The concept of bringing real-life business problems into the classroom takes on a whole new dimension in the executive MBA programme at Purdue University’s Krannert Graduate School of Management. In one session during the programme, a classroom at the school is turned into a court case where a case – usually relating to a small business – is heard.

The school can conduct this innovative combination of a live legal process and a business school session because James Kirsch, the professor leading the programme, also happens to be chief judge at the Indiana court of appeals and, as such, is able to decide where a particular case will be held.

“It’s an incredible experience for the participants to see our judicial system in action,” says Erika Steuterman, director of the EMBA programme at Krannert.

For Krannert, the session is one of more unusual additions to a programme that is broad-ranging in its content, covering everything from leadership, organisational behaviour and HR management to financial accounting economics, marketing and business law. Running through the various disciplines is a focus on analytical techniques the school encourages students to apply in the workplace.

“Then there’s strategic management, which brings everything together in the last module,” says Prof Steuterman.

“So it’s got everything you would need to have an excellent MBA without specialisations.”

Krannert’s 22-year-old programme – born out of a corporate training course designed for General Electric – has long used the internet to connect students to each other and to their professors outside the residential periods.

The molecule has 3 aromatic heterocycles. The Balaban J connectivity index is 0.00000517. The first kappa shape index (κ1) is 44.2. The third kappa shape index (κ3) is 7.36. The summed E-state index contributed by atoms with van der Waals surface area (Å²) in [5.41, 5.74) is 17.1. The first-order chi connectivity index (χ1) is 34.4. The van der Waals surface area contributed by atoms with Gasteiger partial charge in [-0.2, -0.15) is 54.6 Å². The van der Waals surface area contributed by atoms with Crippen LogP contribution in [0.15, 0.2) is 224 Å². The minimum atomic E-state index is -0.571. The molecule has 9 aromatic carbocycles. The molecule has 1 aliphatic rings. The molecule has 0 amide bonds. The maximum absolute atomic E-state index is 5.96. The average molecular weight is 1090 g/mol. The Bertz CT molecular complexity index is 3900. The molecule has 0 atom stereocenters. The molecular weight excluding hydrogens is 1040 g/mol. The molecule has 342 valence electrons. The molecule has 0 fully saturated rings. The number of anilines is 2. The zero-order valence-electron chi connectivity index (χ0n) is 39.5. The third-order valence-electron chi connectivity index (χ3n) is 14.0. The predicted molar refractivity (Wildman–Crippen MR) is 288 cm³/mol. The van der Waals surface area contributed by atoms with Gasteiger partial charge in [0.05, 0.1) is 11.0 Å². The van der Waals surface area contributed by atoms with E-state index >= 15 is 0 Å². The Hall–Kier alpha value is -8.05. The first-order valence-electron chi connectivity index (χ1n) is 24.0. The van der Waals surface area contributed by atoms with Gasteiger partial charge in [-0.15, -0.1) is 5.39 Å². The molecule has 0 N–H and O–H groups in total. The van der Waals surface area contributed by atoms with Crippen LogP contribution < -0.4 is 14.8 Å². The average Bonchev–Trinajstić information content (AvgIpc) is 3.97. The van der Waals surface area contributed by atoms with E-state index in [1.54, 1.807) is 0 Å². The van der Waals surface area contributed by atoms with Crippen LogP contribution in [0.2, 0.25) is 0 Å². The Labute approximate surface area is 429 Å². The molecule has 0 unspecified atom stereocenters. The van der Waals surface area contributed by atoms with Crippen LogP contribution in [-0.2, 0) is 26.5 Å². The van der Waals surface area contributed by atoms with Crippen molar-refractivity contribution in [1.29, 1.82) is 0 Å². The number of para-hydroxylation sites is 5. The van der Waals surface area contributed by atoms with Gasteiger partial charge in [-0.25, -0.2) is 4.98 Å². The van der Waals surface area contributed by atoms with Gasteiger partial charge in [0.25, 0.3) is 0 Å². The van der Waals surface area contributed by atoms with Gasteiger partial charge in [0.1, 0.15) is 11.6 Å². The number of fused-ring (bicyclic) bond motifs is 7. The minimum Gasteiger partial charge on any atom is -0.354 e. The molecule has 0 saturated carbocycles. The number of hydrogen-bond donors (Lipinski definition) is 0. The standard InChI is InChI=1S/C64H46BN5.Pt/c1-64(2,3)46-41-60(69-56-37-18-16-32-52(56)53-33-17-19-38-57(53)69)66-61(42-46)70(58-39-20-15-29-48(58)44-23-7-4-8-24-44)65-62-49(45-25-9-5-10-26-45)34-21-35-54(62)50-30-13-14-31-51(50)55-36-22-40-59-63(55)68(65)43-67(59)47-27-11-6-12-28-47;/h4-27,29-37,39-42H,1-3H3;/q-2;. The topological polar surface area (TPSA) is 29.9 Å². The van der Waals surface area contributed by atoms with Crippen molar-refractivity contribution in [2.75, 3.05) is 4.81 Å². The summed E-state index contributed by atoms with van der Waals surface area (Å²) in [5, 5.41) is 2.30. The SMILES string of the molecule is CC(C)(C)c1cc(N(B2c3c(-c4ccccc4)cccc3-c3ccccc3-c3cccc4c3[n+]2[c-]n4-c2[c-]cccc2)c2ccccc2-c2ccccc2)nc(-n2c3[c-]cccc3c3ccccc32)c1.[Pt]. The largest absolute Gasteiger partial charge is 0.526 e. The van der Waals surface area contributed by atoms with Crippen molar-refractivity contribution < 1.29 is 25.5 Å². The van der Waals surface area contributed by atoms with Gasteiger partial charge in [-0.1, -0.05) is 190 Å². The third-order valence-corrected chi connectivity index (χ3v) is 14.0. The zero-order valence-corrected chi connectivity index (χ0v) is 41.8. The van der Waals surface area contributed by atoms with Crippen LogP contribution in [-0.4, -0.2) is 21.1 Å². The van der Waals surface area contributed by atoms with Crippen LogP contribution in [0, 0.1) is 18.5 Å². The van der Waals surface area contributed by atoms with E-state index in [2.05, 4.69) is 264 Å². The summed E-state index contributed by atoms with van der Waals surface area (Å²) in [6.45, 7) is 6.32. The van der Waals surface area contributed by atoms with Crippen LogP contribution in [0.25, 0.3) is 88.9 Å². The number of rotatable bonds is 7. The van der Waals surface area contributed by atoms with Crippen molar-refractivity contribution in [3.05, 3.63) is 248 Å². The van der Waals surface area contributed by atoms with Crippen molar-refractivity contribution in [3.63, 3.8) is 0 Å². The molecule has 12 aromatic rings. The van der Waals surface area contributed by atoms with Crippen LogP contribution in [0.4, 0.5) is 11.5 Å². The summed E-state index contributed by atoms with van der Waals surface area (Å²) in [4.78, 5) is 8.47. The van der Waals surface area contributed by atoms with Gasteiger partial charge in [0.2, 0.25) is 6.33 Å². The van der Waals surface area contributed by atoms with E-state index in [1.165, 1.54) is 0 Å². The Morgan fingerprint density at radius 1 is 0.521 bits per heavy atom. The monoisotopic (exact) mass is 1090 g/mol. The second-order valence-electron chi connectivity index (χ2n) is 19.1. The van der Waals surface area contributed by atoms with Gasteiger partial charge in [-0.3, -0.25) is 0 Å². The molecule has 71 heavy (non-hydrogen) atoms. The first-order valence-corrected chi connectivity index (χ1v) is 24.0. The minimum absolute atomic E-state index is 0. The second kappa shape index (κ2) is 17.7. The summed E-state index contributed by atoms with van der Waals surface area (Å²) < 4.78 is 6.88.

Richard Cosier, the school’s dean, says: “It’s not, however, an entire e-learning concept. We think the classroom contact time is important for the students.”

As a result of this philosophy, the programme has a strong element of teamworking and interdisciplinary programmes, something Prof Cosier sees as increasingly important as elements of the corporate world become more interdependent. “The days of the rugged individual who worked in a functional silo are well past us,” he says.

When it comes to the second EMBA offered by Krannert – the International Masters in Management programme – partnerships with the Tias Business School of Tilburg University in the Netherlands, the CEU Business School in Budapest, Hungary and Gisma Business School in Hanover, Germany, ensure that the student cohort has a highly international profile.

Starting with a five-day orientation session at Purdue University in February of the first year, the IMM’s subsequent sessions take place in six, two-week residential periods that are spread over two years.

Adapting course material to what is happening in the world outside business school walls is a constant activity for staff and faculty at the school. “We are always doing curriculum changes on the fly,” explains Prof Steuterman. “It’s not something where we stop and redo everything. But we’re very much attuned to what’s going on out there.”

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